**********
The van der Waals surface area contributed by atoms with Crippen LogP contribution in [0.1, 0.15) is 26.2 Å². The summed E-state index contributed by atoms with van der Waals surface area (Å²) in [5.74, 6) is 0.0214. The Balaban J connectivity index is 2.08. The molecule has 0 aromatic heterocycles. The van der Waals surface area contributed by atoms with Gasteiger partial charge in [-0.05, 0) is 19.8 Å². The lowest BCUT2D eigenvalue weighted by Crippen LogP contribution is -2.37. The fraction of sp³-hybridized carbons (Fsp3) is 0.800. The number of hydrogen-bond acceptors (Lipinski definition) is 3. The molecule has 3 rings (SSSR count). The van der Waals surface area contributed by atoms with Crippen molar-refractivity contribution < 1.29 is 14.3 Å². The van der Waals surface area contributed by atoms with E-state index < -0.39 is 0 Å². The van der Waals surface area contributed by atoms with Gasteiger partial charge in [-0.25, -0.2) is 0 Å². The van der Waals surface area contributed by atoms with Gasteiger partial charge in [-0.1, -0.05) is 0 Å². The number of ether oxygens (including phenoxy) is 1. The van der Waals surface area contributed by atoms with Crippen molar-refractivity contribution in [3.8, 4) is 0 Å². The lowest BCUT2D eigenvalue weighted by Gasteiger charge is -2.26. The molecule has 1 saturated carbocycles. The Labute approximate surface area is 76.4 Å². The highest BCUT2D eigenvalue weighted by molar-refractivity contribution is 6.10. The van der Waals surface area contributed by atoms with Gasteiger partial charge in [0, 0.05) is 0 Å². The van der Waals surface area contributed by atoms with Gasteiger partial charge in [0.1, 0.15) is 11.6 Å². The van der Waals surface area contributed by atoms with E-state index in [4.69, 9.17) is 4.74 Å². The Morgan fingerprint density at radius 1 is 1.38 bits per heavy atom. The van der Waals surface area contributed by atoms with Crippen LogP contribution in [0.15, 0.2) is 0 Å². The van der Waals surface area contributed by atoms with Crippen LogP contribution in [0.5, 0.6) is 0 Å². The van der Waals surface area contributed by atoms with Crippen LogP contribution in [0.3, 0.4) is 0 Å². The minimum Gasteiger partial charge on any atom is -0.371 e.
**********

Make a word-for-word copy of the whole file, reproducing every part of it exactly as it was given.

The van der Waals surface area contributed by atoms with Crippen LogP contribution in [0.1, 0.15) is 26.2 Å². The summed E-state index contributed by atoms with van der Waals surface area (Å²) in [5.74, 6) is 0.0214. The Balaban J connectivity index is 2.08. The molecule has 0 aromatic heterocycles. The van der Waals surface area contributed by atoms with Gasteiger partial charge in [-0.05, 0) is 19.8 Å². The lowest BCUT2D eigenvalue weighted by Crippen LogP contribution is -2.37. The fraction of sp³-hybridized carbons (Fsp3) is 0.800. The number of hydrogen-bond acceptors (Lipinski definition) is 3. The molecule has 3 rings (SSSR count). The van der Waals surface area contributed by atoms with Crippen molar-refractivity contribution < 1.29 is 14.3 Å². The van der Waals surface area contributed by atoms with E-state index < -0.39 is 0 Å². The van der Waals surface area contributed by atoms with Gasteiger partial charge in [-0.25, -0.2) is 0 Å². The van der Waals surface area contributed by atoms with Gasteiger partial charge in [-0.1, -0.05) is 0 Å². The number of ether oxygens (including phenoxy) is 1. The van der Waals surface area contributed by atoms with Crippen molar-refractivity contribution in [3.8, 4) is 0 Å². The lowest BCUT2D eigenvalue weighted by Gasteiger charge is -2.26. The molecule has 1 saturated carbocycles. The Labute approximate surface area is 76.4 Å². The highest BCUT2D eigenvalue weighted by molar-refractivity contribution is 6.10. The van der Waals surface area contributed by atoms with Gasteiger partial charge in [0, 0.05) is 0 Å². The van der Waals surface area contributed by atoms with Gasteiger partial charge in [0.1, 0.15) is 11.6 Å². The van der Waals surface area contributed by atoms with E-state index in [4.69, 9.17) is 4.74 Å². The Morgan fingerprint density at radius 1 is 1.38 bits per heavy atom. The van der Waals surface area contributed by atoms with Crippen LogP contribution in [0.15, 0.2) is 0 Å². The van der Waals surface area contributed by atoms with Crippen LogP contribution in [0.5, 0.6) is 0 Å². The van der Waals surface area contributed by atoms with Crippen LogP contribution in [0.3, 0.4) is 0 Å². The minimum Gasteiger partial charge on any atom is -0.371 e.